In memoriam: John R. Bolton

The quintessential ugly American falls on his sword.

Published December 4, 2006 4:56PM (EST)

For those who believe in a future in which the term "globalization" means the world's nations working together to solve the world's problems, John Bolton's decision to resign from the United Nations today is a cause for celebration.

In his acceptance of the nomination, President Bush declared that Bolton "cares about the institution" of the U.N. But let us recall:

  • "There is no such thing as the United Nations. There is an international community that occasionally can be led by the only real power left in the world and that is the United States when it suits our interest and we can get others to go along."

  • "It is a big mistake for us to grant any validity to international law even when it may seem in our short-term interest to do so -- because, over the long term, the goal of those who think that international law really means anything are those who want to constrict the United States. We ought to be concerned about this so-called right of humanitarian intervention."

  • "The Secretariat building in New York has 38 stories. If you lost 10 stories today, it wouldn't make a bit of difference."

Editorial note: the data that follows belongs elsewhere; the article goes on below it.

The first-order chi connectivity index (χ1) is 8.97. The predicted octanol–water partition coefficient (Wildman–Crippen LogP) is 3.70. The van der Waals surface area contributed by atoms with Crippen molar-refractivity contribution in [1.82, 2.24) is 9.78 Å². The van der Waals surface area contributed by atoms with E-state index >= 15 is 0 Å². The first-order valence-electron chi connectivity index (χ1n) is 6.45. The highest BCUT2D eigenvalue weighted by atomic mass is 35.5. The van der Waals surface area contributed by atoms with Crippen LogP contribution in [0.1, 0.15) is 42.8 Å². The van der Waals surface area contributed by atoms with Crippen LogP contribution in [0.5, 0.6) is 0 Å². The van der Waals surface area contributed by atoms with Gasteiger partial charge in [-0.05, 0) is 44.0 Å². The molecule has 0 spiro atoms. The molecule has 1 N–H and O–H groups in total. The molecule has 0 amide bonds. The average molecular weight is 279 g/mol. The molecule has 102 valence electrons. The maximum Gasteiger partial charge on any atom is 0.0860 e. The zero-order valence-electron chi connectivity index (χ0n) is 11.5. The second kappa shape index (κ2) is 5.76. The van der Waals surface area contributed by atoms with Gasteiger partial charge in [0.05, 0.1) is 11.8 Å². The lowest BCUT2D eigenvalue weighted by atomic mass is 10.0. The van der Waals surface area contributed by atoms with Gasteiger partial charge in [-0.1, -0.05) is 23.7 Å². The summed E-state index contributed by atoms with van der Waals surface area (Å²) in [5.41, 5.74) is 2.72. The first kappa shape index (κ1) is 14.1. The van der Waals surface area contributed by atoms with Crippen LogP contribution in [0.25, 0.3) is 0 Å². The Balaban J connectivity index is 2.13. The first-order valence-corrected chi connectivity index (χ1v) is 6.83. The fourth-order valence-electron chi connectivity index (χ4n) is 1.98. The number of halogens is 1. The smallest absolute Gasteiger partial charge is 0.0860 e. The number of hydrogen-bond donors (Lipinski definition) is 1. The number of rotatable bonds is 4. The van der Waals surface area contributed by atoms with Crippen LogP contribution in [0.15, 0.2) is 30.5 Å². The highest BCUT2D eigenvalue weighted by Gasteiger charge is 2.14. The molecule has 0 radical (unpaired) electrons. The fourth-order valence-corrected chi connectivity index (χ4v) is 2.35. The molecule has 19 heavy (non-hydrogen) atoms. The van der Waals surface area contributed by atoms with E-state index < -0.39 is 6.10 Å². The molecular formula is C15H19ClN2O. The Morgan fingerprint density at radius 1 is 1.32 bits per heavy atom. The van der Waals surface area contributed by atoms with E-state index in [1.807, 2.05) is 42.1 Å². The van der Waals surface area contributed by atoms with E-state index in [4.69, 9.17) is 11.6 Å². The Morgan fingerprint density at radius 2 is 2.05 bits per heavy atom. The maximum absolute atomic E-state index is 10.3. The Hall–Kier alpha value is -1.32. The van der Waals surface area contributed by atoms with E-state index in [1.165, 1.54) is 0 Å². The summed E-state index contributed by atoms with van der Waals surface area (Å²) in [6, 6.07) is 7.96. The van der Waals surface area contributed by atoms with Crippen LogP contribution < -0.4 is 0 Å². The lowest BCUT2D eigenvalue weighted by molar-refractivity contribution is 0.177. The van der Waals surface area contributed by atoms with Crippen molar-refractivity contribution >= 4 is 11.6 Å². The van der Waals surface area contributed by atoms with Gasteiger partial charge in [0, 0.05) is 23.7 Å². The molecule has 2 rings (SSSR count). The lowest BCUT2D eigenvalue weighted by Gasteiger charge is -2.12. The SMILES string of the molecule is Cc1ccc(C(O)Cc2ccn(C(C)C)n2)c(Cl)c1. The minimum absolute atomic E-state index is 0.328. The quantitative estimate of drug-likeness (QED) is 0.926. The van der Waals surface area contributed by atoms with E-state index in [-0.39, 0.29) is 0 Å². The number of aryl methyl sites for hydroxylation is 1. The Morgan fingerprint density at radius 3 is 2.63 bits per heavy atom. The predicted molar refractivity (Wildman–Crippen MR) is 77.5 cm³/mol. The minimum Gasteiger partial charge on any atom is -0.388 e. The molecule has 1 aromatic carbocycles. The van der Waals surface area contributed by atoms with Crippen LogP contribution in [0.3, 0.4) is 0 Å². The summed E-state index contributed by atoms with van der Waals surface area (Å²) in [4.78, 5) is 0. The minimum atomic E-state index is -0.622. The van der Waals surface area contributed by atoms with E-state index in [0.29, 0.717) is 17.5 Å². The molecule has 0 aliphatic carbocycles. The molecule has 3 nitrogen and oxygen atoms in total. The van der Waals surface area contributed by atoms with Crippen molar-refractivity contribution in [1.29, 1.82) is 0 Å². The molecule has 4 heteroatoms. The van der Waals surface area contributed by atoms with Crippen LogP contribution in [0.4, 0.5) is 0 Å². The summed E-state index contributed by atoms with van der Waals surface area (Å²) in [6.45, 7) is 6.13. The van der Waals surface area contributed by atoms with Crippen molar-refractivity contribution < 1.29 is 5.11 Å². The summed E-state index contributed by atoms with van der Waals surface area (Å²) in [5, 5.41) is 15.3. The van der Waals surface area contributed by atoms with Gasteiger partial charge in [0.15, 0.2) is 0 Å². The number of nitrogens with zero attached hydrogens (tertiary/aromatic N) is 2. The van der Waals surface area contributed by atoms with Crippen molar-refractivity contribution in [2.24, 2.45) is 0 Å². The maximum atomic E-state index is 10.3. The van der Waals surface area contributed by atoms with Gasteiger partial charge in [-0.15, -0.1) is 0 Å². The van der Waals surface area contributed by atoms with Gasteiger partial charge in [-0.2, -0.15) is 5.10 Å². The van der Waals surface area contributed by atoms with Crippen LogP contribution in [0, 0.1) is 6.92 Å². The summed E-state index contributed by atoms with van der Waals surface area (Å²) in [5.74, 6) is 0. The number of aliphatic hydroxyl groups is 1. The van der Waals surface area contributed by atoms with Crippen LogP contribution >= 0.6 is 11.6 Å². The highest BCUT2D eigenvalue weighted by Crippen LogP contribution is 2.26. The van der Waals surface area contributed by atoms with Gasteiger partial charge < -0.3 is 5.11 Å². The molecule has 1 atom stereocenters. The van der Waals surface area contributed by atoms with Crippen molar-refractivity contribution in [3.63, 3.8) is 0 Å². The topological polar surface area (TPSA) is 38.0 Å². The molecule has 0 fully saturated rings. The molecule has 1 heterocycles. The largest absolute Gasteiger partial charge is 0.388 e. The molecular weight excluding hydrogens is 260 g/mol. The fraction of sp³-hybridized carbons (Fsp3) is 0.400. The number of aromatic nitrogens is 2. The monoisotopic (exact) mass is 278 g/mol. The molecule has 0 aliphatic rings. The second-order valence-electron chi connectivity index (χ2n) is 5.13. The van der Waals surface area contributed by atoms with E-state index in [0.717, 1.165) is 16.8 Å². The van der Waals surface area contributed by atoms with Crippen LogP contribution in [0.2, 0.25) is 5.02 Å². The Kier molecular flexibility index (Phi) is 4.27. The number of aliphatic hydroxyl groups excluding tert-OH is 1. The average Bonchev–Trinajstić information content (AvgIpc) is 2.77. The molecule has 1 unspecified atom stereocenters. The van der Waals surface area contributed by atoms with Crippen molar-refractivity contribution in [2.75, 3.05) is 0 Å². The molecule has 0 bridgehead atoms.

• "If I were redoing the Security Council today, I'd have one permanent member because that's the real reflection of the distribution of power in the world ... the United States."

It's also worth going back and reading the report authored by Democratic senators on the nomination of Bolton to the U.N. And consider: There are countless other similar expressions of the (formerly) minority party that seemed to make a whole lot of sense at the time but meant nothing in the realpolitik terms of power. But the equation has shifted.

U.N. diplomats should be high-fiving each other all day today. A week that starts with a Monday morning capitulation by John Bolton is a week in which great things are possible.

By Andrew Leonard

Andrew Leonard is a staff writer at Salon. On Twitter, @koxinga21.

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Globalization How The World Works United Nations